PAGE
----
A moment of impulse, a lifetime of worry

Media release date: 
Thursday, 21 December 2017

Owning a pet is a long-term commitment and the Australian Veterinary Association (AVA) is urging those who are considering getting a puppy this holiday season to first consider what type of pet will best suit their lifestyle, their home and their budget.

President of the AVA, Dr Paula Parker, said that when it comes to dogs, some breeds need more than unconditional love and people who are considering getting a new puppy, should do their research first and choose a breed that best suits them.

“Deciding to get a puppy is a big decision and it’s important that people are fully informed before choosing a particular breed.

“We’ve seen a rise in certain breeds in recent years such as Pugs, French Bulldogs and British Bulldogs, but unfortunately, these dogs have been bred to look a certain way and as a result, many suffer with serious health and welfare problems.

“These brachycephalic (flat-faced) dogs don’t have normal muzzles, so they have difficulty breathing, sleeping and exercising as a result. They can’t easily cool themselves in warm weather, and the soft tissues in their throats can swell and block the passage of air. They may faint, collapse or overheat, sometimes fatally, when exercising or excited. These dogs often need major surgery to improve their quality of life.

 “People who are considering buying a flat-faced dog should consider the potential longer-term healthcare costs and be prepared to take any necessary action advised by their veterinarian in the future that will improve the dog’s health and welfare,” Dr Parker said.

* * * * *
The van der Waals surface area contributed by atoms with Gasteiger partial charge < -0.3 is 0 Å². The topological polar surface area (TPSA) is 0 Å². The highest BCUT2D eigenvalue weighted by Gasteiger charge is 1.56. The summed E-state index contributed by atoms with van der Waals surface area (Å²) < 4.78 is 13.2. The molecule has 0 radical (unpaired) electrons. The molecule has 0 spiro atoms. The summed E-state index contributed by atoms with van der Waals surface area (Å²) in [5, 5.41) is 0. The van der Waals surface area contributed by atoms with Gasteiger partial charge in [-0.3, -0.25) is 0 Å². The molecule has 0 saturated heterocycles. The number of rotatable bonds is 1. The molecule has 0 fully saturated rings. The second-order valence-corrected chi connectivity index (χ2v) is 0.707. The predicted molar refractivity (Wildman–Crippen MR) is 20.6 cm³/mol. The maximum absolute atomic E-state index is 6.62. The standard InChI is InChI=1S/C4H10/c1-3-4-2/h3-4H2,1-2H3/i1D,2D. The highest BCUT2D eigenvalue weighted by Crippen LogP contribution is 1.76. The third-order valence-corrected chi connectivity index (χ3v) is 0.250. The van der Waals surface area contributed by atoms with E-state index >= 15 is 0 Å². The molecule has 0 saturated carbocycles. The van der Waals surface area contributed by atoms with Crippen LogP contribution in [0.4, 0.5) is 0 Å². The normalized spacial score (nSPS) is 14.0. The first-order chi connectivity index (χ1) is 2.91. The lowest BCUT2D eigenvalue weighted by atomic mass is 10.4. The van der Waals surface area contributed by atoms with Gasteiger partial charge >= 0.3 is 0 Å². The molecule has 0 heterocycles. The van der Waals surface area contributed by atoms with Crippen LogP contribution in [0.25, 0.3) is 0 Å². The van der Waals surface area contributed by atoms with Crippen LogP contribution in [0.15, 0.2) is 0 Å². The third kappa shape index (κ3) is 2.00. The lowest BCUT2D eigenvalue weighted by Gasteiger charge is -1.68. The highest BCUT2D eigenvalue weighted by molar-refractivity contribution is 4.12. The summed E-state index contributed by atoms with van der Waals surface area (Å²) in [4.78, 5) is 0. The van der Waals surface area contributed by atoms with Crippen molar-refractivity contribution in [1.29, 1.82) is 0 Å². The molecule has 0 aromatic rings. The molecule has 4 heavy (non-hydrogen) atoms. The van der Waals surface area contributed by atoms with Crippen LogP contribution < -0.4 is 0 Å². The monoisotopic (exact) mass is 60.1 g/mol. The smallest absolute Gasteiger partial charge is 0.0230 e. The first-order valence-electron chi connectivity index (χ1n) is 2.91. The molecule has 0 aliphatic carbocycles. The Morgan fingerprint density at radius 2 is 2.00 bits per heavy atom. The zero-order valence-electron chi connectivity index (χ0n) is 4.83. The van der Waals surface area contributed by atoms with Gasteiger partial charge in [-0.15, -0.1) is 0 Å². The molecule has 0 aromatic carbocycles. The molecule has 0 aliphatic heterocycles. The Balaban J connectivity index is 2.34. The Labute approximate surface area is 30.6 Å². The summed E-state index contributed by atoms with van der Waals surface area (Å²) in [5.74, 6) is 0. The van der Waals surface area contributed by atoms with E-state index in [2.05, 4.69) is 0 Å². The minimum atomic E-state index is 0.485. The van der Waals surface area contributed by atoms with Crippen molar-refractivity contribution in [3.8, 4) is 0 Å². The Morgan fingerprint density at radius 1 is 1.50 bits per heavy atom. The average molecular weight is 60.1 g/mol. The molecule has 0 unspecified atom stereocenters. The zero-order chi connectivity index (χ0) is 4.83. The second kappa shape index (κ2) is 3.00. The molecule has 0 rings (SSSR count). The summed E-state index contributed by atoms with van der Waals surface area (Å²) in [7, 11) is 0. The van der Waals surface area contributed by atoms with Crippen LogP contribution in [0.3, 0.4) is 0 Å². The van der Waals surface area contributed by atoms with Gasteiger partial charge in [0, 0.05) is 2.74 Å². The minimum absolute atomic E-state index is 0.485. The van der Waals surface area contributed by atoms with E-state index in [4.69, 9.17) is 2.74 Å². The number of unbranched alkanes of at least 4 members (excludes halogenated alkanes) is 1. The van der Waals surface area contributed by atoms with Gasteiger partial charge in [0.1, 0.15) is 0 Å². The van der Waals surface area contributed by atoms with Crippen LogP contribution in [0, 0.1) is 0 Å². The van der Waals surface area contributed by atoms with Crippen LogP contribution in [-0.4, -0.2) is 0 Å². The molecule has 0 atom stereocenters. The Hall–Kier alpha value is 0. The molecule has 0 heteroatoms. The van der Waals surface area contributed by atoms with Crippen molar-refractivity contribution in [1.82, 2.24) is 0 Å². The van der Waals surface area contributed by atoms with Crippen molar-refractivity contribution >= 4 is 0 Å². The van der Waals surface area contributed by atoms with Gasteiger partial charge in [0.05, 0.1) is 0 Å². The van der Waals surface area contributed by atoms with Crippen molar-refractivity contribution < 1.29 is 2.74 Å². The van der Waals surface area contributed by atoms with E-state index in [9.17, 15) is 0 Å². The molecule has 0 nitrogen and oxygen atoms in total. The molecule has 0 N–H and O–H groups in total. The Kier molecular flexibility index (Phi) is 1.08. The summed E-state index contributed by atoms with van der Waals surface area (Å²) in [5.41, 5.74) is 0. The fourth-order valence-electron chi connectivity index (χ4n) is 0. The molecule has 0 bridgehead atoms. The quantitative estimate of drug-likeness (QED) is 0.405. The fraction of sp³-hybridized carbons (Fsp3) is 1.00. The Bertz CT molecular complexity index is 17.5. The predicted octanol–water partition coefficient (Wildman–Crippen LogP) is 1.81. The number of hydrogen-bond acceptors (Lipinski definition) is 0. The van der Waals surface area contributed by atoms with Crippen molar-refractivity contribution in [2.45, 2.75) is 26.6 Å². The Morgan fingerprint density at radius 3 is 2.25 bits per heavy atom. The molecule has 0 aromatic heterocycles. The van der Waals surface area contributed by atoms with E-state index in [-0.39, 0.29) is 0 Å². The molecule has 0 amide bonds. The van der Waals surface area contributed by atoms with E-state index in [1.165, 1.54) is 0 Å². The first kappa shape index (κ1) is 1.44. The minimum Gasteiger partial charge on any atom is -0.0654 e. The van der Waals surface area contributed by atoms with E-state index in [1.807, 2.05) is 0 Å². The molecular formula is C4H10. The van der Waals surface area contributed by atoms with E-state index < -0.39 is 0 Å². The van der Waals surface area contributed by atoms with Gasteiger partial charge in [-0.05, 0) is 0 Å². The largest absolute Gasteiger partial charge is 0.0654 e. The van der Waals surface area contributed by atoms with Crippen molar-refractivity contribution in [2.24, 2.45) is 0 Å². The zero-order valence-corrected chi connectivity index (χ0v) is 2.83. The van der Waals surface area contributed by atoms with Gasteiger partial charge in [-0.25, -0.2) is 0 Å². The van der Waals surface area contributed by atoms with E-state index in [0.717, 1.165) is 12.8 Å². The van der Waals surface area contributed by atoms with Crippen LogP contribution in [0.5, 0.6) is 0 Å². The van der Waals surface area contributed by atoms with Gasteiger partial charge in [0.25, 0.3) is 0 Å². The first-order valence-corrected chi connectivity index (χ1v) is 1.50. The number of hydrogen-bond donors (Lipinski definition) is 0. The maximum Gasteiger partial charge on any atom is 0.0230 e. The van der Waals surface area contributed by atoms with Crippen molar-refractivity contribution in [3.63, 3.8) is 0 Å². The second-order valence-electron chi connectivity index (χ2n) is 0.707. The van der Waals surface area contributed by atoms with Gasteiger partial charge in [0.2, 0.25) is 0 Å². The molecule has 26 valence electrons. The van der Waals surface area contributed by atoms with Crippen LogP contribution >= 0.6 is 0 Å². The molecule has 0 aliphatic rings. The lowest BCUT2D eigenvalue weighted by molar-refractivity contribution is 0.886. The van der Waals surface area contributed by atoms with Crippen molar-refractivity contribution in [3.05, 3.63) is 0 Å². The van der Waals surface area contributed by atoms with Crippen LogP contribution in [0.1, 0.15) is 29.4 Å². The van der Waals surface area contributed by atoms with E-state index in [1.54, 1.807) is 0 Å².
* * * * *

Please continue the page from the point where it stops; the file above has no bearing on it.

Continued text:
People who are considering buying a flat-faced dog should first:

  • ensure the breeder is registered, and ask what they do to breed away from flat-faced features
  • visit the breeding facility to meet the breeder, puppy and its parents
  • check that the parent dogs have less exaggerated features and not exhibiting respiratory distress at rest
  • ask for information about the health history of the parent dogs
  • get a veterinary check as soon as the puppy is purchased
  • consider getting pet insurance to cover you in an emergency situation.

Last year, the AVA in partnership with RSPCA launched a campaign called Love Is Blind, with the aim of raising awareness of the health and welfare concerns associated with flat-faced dogs. For more information visit: www.loveisblind.org.au.

For further information and requests for interviews contact the AVA media office on (02) 9431 5062, 0439 628 898 or media@ava.com.au.


The Australian Veterinary Association (AVA) is the only national association representing veterinarians in Australia. Founded in 1921, the AVA today represents 9000 members working in all areas of animal science, health and welfare.

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